In wake of BP spill, AG Hood pleads for rules change

John O'Brien Jun. 2, 2010, 1:16pm


WASHINGTON (Legal Newsline) - Mississippi Attorney General Jim Hood urged members of the House Judiciary Committee to keep lawsuits, including a potential one over the BP oil spill, out of federal court Thursday.

Hood testified that things will run smoother in state courts, claiming that "corporate wrongdoers" will use stalling tactics in a federal venue. Hood also proposed a few legislative changes during his testimony.

"When companies are allowed to remove to federal court every action brought against them in state court, as is routinely practiced, it causes a breakdown in the system due to overloaded federal dockets," Hood said.

"When it is a state itself who is the plaintiff party in interest, this encroachment on state sovereignty is a particular insult."

Hood filed a lawsuit against five insurance companies weeks after 2005's Hurricane Katrina. The BP-leased Deepwater Horizon rig exploded off the Louisiana coast April 20, killing 11 workers, and the cause of an underwater leak has yet to be plugged.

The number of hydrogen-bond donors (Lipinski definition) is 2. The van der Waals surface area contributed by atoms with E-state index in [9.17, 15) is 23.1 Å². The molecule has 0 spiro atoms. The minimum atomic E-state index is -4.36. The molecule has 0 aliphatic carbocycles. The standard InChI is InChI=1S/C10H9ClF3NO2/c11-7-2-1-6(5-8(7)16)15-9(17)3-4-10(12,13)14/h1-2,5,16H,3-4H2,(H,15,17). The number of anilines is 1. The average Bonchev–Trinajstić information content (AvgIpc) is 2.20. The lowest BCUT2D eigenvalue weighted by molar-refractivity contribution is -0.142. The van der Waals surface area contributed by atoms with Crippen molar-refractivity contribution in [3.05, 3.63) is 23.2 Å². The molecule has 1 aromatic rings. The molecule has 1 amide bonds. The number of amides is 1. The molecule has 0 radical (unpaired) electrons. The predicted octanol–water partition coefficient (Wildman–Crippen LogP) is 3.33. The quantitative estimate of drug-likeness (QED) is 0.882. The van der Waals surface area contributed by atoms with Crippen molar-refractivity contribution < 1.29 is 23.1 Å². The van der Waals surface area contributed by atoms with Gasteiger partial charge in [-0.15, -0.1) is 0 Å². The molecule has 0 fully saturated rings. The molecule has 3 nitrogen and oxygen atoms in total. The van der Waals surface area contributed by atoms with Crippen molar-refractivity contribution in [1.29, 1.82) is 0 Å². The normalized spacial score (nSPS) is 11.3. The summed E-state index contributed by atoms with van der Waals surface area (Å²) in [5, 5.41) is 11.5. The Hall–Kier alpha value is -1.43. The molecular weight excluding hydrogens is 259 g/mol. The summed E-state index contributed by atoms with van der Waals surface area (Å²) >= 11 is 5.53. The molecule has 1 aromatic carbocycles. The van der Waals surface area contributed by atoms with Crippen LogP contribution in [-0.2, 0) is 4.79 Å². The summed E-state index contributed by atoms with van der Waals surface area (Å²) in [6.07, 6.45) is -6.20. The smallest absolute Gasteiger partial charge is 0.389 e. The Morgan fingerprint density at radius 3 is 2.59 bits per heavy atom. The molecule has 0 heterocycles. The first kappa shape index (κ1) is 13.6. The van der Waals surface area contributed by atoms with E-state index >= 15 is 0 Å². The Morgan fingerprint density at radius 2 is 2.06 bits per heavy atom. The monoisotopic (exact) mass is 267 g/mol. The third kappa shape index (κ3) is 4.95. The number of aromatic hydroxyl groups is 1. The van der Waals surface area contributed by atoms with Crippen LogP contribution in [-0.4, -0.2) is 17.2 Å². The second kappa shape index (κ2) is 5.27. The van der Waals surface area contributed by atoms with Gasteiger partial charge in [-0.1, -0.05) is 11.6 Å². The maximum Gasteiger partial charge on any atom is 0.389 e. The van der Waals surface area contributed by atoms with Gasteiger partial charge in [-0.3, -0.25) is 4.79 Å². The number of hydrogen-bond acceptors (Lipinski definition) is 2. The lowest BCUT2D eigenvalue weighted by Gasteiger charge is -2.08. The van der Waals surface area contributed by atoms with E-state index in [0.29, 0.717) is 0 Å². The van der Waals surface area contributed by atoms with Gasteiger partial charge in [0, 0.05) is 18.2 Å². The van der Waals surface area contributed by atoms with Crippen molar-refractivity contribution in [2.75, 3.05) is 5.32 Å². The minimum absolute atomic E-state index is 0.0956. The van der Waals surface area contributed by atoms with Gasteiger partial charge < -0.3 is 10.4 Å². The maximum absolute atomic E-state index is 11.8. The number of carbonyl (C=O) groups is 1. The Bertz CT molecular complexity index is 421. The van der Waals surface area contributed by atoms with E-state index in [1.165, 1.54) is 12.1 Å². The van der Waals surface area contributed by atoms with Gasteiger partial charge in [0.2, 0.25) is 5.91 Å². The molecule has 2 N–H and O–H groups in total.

Hood wants legislation that would prohibit any action initiated by a state to be removed to federal court.

"It has become far too commonplace for defendants to seek removal of actions instituted by a state on the basis that the action implicates federal issues," he said.

Hood also wants federal courts to impose penalties on defendants who file "frivolous notices of removal," and encourages legislation that keeps federal courts from enjoining state court actions if the federal court determines it is necessary.

Lastly, Hood says states shouldn't have to grant limited liability exemptions to vessel owners. Transocean Ltd., the owner of the rig, has filed a petition that seeks to cap its liability at $26 million for the spill.

Hood is one of five Gulf State attorneys general, including Texas Attorney General Greg Abbott, taking part in a task force to establish a claims process for those affected by the spill.

"Endorsement of the procedure by the state attorneys general would encourage greater participation in it, thereby reducing the need for future prolonged litigation," he said, adding that there must not be a cap on individual payments and each claimant must be able to pursue legal action in the future.

"BP individually has informally made these commitments to us," Hood said.

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